The COVID-19 pandemic has spread to most countries in the world and caused more than 900,000 deaths. It has altered our lives, and despite robust public health interventions, only a handful of countries have managed to temporarily eradicate the disease. From the outset, there has been an urgent need to identify those most susceptible to catching COVID-19 and those at greatest risk of severe infection or death. For hematologists involved in the care of patients with blood cancers, given the disease and treatment-associated immune-suppression and abnormal inflammatory states, there was a major concern that patients with hematologic malignancies might be at increased risk. Many countries adopted an approach that recommended universal shielding for patients with blood cancers. In certain cases, therapeutic interventions were attenuated. This advice came about from expert consensus but had a limited evidence base. As we face a prolonged period coexisting with the virus, there is an urgent need for more data to help define additional personalized approaches to shielding and to therapy choices in patients with blood cancers. These data are beginning to emerge.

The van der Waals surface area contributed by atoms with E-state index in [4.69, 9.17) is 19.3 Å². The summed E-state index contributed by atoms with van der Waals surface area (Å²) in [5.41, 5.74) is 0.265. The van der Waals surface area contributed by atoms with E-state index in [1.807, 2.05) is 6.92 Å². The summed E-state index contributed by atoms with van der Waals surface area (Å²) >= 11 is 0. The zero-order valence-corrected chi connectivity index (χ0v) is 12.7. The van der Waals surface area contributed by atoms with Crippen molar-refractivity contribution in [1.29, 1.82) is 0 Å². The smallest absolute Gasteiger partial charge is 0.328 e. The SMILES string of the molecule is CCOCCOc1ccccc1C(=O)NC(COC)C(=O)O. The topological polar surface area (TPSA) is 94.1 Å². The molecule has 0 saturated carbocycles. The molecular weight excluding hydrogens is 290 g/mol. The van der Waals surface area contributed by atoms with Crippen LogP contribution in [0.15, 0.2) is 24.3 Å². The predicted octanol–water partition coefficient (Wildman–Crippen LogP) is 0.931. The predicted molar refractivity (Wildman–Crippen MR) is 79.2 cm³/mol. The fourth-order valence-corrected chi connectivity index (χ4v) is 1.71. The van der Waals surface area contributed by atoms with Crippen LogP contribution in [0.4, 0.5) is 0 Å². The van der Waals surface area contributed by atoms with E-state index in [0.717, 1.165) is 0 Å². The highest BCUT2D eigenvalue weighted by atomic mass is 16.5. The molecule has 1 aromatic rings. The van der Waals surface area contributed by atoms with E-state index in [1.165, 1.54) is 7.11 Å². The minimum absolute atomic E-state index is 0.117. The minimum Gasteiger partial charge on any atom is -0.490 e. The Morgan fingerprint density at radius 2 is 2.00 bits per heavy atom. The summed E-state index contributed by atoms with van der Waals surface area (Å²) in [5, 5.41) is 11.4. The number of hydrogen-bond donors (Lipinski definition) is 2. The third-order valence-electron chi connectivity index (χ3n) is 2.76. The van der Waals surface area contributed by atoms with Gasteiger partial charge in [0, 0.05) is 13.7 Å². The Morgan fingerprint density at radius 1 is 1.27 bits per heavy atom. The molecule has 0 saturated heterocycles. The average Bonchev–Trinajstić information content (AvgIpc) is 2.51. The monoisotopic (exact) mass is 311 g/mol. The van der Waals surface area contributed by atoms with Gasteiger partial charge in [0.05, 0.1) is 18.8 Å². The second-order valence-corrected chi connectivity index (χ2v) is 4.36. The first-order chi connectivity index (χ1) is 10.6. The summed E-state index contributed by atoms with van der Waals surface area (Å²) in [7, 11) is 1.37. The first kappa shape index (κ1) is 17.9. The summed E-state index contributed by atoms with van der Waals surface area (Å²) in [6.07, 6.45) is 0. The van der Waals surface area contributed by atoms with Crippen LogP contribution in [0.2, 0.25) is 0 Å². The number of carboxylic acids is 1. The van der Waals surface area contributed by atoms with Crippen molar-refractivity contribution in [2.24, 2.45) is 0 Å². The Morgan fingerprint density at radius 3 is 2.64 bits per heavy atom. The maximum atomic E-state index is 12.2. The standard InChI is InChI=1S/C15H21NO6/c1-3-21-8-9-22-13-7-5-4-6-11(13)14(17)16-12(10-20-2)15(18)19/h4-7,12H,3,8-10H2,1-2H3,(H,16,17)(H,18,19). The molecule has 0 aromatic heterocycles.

The UK OpenSafely study1 examined primary care records of 17.3 million adults that were pseudonymously linked to 10,926 COVID-19–related deaths. Risk for COVID-19–associated death was linked with being male; older age; lower socioeconomic status; and having diabetes, severe asthma, and various other medical conditions. Strikingly, persons with a recent (i.e., in the past 5 years) history of hematologic malignancy had an at least 2.5-fold increased risk of COVID-19–related death. This important study provided robust evidence that patients with hematologic malignancies were at increased risk of COVID-19–associated death. As hematologic malignancies encompass a diverse range of different diseases, there is an urgent need to define disease-specific risks.
In an effort to add further clarity to this discussion across cancers, including hematologic malignancies, Dr. Lennard Lee and colleagues presented a large, prospective cohort study from the UK Coronavirus Cancer Monitoring Project (UKCCMP). One thousand forty-four patients were recruited from 61 cancer centers throughout the United Kingdom. All patients were adults with active cancer who were diagnosed with COVID-19 infection between March 18 and May 8, 2020, by SARS-CoV-2 polymerase-chain reaction. This was defined as those with either metastatic cancer or those receiving any anticancer treatment (including systemic chemotherapy/immunotherapy, radiotherapy, or surgery) within the past 12 months. Patients with skin cancer were not included. Patients were observed from diagnosis until either discharge or death at a median of six days (interquartile range [IQR], 2-11 days). The median age of the cohort was 70 years (IQR, 60-77 years), and 56.9 percent were men.